Linux Unix Training Classes in Corvallis, Oregon

Hartmann Software Group Linux Training

Learn Linux Unix in Corvallis, Oregon and surrounding areas via our hands-on, expert led courses. All of our classes are offered on an onsite, online and public instructor led basis. Here is a list of our current Linux Unix related training offerings in Corvallis, Oregon: Linux Unix Training

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Corvallis  Upcoming Instructor Led Online and Public Linux Unix Training Classes
Embedded Linux Development (LFD450) Training/Class 23 September, 2019 - 26 September, 2019 $2600
HSG Training Center
Corvallis, Oregon
Hartmann Software Group Training Registration
Linux Kernel Debugging and Security (LFD440) Training/Class 7 October, 2019 - 10 October, 2019 $2600
HSG Training Center
Corvallis, Oregon
Hartmann Software Group Training Registration
Linux Performance Tuning (LFS426) Training/Class 30 September, 2019 - 3 October, 2019 $2600
HSG Training Center
Corvallis, Oregon
Hartmann Software Group Training Registration
Linux Security (LFS416) Training/Class 14 October, 2019 - 17 October, 2019 $2600
HSG Training Center
Corvallis, Oregon
Hartmann Software Group Training Registration
Linux System Administration (LFS301) Training/Class 21 October, 2019 - 24 October, 2019 $2600
HSG Training Center
Corvallis, Oregon
Hartmann Software Group Training Registration

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Linux Unix Training Catalog

cost: $ 1390length: 4 day(s)
cost: $ 1090length: 3 day(s)

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Blog Entries publications that: entertain, make you think, offer insight

If you are a software developer looking for a slight change, then you have several options available. The process of software development requires multiple types of resources. A software developer performs the construction and delivery of software programs. An experienced software developer gains business knowledge, analytical skills, team management skills and communication skills. All of these skills can be used to divert your development career into a related and slightly varied role in software development.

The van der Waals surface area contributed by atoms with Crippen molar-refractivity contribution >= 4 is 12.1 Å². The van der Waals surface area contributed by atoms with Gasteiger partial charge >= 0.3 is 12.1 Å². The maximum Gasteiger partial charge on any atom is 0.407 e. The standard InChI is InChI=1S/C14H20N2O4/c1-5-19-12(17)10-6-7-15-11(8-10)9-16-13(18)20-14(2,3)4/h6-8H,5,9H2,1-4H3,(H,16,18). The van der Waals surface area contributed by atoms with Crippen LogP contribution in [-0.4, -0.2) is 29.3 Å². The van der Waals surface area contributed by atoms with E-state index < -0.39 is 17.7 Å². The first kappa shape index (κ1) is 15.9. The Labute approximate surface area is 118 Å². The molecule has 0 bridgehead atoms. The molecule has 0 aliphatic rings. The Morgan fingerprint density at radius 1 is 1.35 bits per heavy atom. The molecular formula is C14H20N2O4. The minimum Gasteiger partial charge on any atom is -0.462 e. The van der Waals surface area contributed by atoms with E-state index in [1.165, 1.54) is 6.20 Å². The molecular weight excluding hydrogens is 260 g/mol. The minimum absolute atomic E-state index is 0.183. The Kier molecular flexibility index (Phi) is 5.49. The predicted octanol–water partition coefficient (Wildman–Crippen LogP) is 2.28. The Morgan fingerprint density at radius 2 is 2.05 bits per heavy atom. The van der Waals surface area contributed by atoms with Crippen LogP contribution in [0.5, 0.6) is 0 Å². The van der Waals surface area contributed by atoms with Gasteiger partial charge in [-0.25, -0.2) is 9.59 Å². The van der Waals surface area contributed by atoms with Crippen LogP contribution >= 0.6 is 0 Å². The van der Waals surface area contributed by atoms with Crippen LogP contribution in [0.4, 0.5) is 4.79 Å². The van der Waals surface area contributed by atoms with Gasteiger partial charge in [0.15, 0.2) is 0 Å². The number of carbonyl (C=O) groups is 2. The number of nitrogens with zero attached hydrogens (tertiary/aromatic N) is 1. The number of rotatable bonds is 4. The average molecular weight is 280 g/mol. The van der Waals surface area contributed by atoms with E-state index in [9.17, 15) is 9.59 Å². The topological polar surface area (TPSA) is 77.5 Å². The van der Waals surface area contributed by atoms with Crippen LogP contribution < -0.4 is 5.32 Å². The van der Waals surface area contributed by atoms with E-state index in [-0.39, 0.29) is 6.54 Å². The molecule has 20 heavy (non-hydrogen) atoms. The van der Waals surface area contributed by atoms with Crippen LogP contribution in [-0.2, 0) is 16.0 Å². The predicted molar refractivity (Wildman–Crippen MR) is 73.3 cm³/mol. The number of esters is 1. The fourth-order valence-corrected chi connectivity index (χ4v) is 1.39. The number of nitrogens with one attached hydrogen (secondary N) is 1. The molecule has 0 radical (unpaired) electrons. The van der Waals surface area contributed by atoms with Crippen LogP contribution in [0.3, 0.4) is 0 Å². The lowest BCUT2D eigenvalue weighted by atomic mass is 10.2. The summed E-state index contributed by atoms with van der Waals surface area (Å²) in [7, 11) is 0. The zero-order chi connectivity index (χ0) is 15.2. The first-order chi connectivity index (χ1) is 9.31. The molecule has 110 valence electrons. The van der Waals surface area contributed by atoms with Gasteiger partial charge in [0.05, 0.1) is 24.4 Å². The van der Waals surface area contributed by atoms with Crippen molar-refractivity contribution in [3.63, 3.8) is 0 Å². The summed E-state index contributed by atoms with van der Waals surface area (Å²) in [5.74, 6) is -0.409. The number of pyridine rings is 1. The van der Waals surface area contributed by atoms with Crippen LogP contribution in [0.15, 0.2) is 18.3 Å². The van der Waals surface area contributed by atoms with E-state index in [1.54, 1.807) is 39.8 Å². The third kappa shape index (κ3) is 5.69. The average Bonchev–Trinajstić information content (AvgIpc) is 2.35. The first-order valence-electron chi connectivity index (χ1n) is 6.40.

Production Support Engineer
A developer can easily switch to the role of a Production Support Engineer. This role entails working with customers and technical teams to report, track and resolve production issues. For some, this might be an exciting opportunity to see the software application from a user’s point of view.

Engineering Manager
If you have experience in leading a team of developers, you could take the role of an Engineering Manager. This role requires managing a bigger team of developers. The Engineering Manager is also responsible for ensuring the delivery of software products and meeting the deadlines set by Product Management. You will get the opportunity to develop software, if you are inclined to do so. However, you will also take new responsibilities such as performance management, infrastructure management and vendor management.

Partner Engineer
This role requires some amount development as well as coordination with partners such as vendors and customers. The job of a Partner Engineer is to act as a middleman to help the integration of services with partners via application programming interfaces (APIs). For example, companies such as Twitter and Facebook employ Partner Engineers to integrate their services with customer websites.

Systems Analyst